Should the CSCU Board of Regents exist?
State Rep. Gail Lavielle, R-Wilton, is asking some very good questions about the role and responsibilities of the Board of Regents for the CSCU System. In a report on WSHU and an article in the Hartford Courant of Aug. 18, she asks if the board is “adding value, providing leadership, accountability, and fiscal responsibility” and even questions its existence in proposed legislation to eliminate the board.
After little over four years of existence, the Board of Regents has seen numerous leaders fail, repeated votes of no confidence, ongoing cost increases in tuition and fees, declines in college budgets and enrollments, and the loss of experience and expertise that has led to low morale and high cost opportunities for consultants who must shore up drastically reduced, under-resourced operations.
Now, with the resignation of the system’s second President Gregory Gray, which is not effective until the end of the year, the Board of Regents rushes to appoint Gov. Dannel Malloy’s soon-to-retire chief of staff as the new “interim” president for two years rather than promptly launch a search for a competent educational leader.
This simply gives added evidence about what the Board of Regents does or doesn’t do – it does exactly what the governor’s office tells it to do and has since its inception in July 2011.
The governor merged the three successful independent systems of public colleges in his budget implementer bill in 2011 over the objections of many legislators and the warnings of educational leaders from Connecticut and across the country where similar mergers have not worked well.
The leadership first appointed by the governor lasted less than a year in their positions before giving themselves and other staff illegal raises. He promised cost savings that have never been fully realized or accounted for.
He appointed and then dismissed one chair of the Board of Regents and appointed another, a major donor to his campaigns who continues to defend the performance of failed leaders and dismiss the concerns of faculty.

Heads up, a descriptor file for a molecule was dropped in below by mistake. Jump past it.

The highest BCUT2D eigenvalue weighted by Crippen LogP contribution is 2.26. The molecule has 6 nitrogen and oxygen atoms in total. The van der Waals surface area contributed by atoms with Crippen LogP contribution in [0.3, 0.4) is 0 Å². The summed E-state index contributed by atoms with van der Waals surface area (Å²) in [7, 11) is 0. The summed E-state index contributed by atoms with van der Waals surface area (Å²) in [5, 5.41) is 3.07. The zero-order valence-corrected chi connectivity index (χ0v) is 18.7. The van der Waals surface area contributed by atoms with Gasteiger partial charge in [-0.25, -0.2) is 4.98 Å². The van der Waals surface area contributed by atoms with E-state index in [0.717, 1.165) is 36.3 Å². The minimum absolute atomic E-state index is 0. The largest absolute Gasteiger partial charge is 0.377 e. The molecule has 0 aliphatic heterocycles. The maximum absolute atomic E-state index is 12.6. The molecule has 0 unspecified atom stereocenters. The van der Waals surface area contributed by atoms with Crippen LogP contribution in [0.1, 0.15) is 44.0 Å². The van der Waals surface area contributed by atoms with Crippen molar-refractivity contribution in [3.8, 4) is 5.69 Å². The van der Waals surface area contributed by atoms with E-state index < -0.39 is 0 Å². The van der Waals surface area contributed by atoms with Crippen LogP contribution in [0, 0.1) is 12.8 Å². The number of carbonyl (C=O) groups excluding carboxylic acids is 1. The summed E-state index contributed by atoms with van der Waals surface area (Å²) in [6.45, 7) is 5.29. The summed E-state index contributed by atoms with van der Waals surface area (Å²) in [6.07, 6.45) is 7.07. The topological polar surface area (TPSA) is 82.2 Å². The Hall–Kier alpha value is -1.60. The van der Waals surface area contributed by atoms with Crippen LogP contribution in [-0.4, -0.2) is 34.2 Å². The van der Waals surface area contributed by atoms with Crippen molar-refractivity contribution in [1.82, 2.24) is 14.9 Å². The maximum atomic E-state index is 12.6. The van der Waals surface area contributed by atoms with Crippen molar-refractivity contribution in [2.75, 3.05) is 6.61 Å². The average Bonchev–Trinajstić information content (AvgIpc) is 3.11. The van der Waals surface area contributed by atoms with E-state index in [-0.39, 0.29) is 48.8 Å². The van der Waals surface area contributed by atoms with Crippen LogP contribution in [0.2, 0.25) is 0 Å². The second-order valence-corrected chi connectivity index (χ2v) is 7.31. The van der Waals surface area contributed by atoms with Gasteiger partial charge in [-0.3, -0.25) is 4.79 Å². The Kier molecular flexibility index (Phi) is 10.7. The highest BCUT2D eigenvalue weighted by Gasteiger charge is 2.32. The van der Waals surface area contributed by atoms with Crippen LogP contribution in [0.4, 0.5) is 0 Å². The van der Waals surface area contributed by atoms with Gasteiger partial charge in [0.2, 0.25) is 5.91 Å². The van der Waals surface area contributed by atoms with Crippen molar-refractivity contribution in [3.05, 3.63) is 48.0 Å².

He chose the name for a reorganization plan, promised to fund it to “transform” the system, then denied any responsibility for the plan or funding.
He reduced the budget for this system of higher education despite promises to improve services and offer more opportunities for Connecticut students.
To make up for the governor’s budget reductions, the leaders he appointed, the Board of Regents and the president of the system increased tuition and fees costs repeatedly.
He reduced financial aid programs for students sponsored by the state so that fewer students are able to afford the higher costs of higher education.
In all of this, the governor was aided and abetted by his legislative aide cum Chief of Staff Mark Ojakian who is now going to be the third president of the CSCU system in four years.
We’re not sure there is anyone on the Board of Regents who can answer Rep. Lavielle’s questions. The best, most informed answers would likely be in the governor’s office or the office of his chief of staff who led the governor’s higher education agenda from the very beginning.
If Ojakian lasts for 18 months, the current longevity record for system leadership, he will receive a significant boost to his state pension. This answer is public record: The CSCU president’s salary is just below $400,000 annually with additional benefits.
Like Rep. Lavielle, we wonder “why the Board of Regents is failing to produce real added value. Instead of simply filling the top spot, the legislature, the administration and the board’s members should be reassessing the board’s role, its relationships with the state colleges and universities, the limits of its authority — and, if necessary, whether it should exist.”
Rev. David Cannon of Preston and Jules Lang of Norwalk are the longest serving members of the former Board of Trustees for the Connecticut Community Colleges.
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